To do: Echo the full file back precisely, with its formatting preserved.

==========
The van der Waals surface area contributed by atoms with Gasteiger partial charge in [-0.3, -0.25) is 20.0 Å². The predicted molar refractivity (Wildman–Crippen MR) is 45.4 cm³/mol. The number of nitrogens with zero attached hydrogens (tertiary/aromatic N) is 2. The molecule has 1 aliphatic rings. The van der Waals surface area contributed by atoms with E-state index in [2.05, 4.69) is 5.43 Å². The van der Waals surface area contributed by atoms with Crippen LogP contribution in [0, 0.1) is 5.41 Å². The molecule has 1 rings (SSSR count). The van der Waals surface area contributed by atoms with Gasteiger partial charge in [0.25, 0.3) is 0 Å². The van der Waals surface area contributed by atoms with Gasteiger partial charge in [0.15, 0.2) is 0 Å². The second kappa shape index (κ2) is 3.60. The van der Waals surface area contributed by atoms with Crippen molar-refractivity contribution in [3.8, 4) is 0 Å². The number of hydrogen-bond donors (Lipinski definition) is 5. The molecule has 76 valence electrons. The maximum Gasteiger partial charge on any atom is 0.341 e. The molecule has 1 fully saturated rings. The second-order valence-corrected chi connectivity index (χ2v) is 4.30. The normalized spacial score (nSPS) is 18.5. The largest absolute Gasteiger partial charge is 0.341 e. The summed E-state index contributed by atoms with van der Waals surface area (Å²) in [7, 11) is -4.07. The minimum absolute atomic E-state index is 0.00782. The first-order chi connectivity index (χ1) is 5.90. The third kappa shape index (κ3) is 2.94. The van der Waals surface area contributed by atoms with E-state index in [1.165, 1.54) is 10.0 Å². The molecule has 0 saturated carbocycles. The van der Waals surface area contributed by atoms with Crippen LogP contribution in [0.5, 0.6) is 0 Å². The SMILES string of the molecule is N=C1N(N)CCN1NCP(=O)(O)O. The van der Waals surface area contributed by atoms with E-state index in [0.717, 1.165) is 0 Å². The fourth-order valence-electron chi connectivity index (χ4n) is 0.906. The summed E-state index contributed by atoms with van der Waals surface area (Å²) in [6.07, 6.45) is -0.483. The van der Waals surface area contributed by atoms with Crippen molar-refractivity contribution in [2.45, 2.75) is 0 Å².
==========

The van der Waals surface area contributed by atoms with Gasteiger partial charge in [-0.3, -0.25) is 20.0 Å². The predicted molar refractivity (Wildman–Crippen MR) is 45.4 cm³/mol. The number of nitrogens with zero attached hydrogens (tertiary/aromatic N) is 2. The molecule has 1 aliphatic rings. The van der Waals surface area contributed by atoms with E-state index in [2.05, 4.69) is 5.43 Å². The van der Waals surface area contributed by atoms with Crippen LogP contribution in [0, 0.1) is 5.41 Å². The molecule has 1 rings (SSSR count). The van der Waals surface area contributed by atoms with Gasteiger partial charge in [0.25, 0.3) is 0 Å². The van der Waals surface area contributed by atoms with Gasteiger partial charge in [0.15, 0.2) is 0 Å². The second kappa shape index (κ2) is 3.60. The van der Waals surface area contributed by atoms with Crippen molar-refractivity contribution in [3.8, 4) is 0 Å². The number of hydrogen-bond donors (Lipinski definition) is 5. The molecule has 76 valence electrons. The maximum Gasteiger partial charge on any atom is 0.341 e. The molecule has 1 fully saturated rings. The second-order valence-corrected chi connectivity index (χ2v) is 4.30. The normalized spacial score (nSPS) is 18.5. The largest absolute Gasteiger partial charge is 0.341 e. The summed E-state index contributed by atoms with van der Waals surface area (Å²) in [7, 11) is -4.07. The minimum absolute atomic E-state index is 0.00782. The first-order chi connectivity index (χ1) is 5.90. The third kappa shape index (κ3) is 2.94. The van der Waals surface area contributed by atoms with E-state index in [1.165, 1.54) is 10.0 Å². The molecule has 0 saturated carbocycles. The van der Waals surface area contributed by atoms with Crippen LogP contribution in [0.5, 0.6) is 0 Å². The SMILES string of the molecule is N=C1N(N)CCN1NCP(=O)(O)O. The van der Waals surface area contributed by atoms with E-state index in [0.717, 1.165) is 0 Å². The fourth-order valence-electron chi connectivity index (χ4n) is 0.906. The summed E-state index contributed by atoms with van der Waals surface area (Å²) in [6.07, 6.45) is -0.483. The van der Waals surface area contributed by atoms with Crippen molar-refractivity contribution in [2.45, 2.75) is 0 Å².